The Curse Of The Cat People (1944)

Theatrical Poster #1
Genres: Childhood Drama, Children's / Family, Children's Fantasy
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Gunther von Fritsch Gunther von Fritsch
Robert Wise Robert Wise
Simone Simon Simone Simon
Kent Smith Kent Smith
Jane Randolph Jane Randolph
Ann Carter Ann Carter
Eve March Eve March
Movie Connections:
Cat People
> Cat People (1942)
> The Curse Of The Cat People (1944)
> Cat People (1982)

6.9 / 10 - Overall Rating

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Review by Crispy
Added: February 21, 2012
I'm sure any film maker in the business can tell you that nothing stands in the way of making a movie quite like pressure from the studios. Val Lewton found this out firsthand when he found RKO forcing his latest movie into a sequel to Cat People.

It's been years since Irena has died, and predictably Oliver and Alice have married and started a family, but unfortunately, their six-year-old daughter has been having a lot of problems with her friends at school. Or rather, the lack thereof. You see, Amy is a bit of a daydreamer, much more content to wander around by herself, lost in a fantasy world than hang out with the other children. This drives Oliver completely up the wall, as he absolutely refuses to have his daughter be "the weird kid". Needless to say, he's especially not pleased when Amy reveals that she has a brand new imaginary friend: his long dead ex-wife.

Perhaps you can tell that while, sure, it's the next chapter in the life of those same characters, it's not a true sequel to the cat people saga. In truth, I don't think the word "cat person" is so much as mentioned once throughout the entire movie. Again, this was never supposed to be the second Cat People movie; it was supposed to be called Amy and her Friend, and the way it's played out, this may or may not have any horror elements at all. While the common conception is that Amy is talking to Irena's ghost, there's just as much plausibility that Amy just thought her picture was pretty and used her as an avatar for the person she invented. From this angle, it's a straight-forward drama, and the true conflict of the film is between Amy and her father's anger towards her imaginative ways. While nothing amazing, it was a fairly entertaining ninety minutes, but combine this approach with RKO's insistence on marketing the movie as a horror movie and it's easy to see why it didn't receive the greatest reception on release.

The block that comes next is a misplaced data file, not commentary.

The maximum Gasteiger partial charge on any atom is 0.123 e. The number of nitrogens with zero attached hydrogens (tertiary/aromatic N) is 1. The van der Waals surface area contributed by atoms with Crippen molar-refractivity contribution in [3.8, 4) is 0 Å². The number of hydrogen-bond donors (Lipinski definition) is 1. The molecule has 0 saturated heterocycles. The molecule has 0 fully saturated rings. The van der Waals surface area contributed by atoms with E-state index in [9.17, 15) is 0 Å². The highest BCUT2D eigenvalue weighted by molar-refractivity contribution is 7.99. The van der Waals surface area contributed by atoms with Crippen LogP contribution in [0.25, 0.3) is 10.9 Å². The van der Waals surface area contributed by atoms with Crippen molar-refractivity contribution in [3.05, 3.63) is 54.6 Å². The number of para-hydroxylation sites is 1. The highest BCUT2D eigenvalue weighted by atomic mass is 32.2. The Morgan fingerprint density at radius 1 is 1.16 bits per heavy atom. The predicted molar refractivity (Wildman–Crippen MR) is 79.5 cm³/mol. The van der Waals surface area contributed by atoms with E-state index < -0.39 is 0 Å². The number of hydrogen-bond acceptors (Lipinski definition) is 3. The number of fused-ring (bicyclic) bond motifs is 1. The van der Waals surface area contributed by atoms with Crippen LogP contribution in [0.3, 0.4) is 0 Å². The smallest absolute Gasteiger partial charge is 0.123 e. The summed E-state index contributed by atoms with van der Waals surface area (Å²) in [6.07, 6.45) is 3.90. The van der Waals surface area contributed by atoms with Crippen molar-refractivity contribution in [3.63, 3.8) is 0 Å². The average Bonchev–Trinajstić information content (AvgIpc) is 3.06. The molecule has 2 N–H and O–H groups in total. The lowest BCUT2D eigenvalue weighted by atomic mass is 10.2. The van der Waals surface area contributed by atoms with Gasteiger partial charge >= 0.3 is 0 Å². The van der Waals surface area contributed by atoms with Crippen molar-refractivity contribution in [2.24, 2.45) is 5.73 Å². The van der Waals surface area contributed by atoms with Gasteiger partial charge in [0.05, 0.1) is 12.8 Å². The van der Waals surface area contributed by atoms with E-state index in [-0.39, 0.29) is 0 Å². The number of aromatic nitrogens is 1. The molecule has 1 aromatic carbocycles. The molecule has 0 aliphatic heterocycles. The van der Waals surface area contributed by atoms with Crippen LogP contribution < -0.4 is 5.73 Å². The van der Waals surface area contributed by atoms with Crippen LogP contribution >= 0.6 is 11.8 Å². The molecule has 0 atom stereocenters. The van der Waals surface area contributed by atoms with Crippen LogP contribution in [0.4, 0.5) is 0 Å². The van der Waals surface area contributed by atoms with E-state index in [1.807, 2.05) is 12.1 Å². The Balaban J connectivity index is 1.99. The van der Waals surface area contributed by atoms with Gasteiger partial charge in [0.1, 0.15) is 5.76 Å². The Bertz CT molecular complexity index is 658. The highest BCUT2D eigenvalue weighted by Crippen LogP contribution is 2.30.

For this "sequel", Simone Simon, Kent Smith, and Jane Randolph all make not so triumphant returns. However, I'm pretty sure the real culprit is the script instead of the actors themselves. Simon seems almost confused as Amy's friend, and Smith and Randolph are reduced to different parental archetypes: Randolph as the caring mother and Smith as a dick father. None of them are allowed to show the depth they proved themselves capable of two years prior. The only newcomer is young Ann Carter as Amy Reed, who was fine by childhood standards.

Personally, this one didn't quite jive with me either, but that's more of a personal preference than anything the movie did wrong. A true proof of its mettle, the film has been shown numerous times in child psychology courses. I guess it did something right. 6/10.
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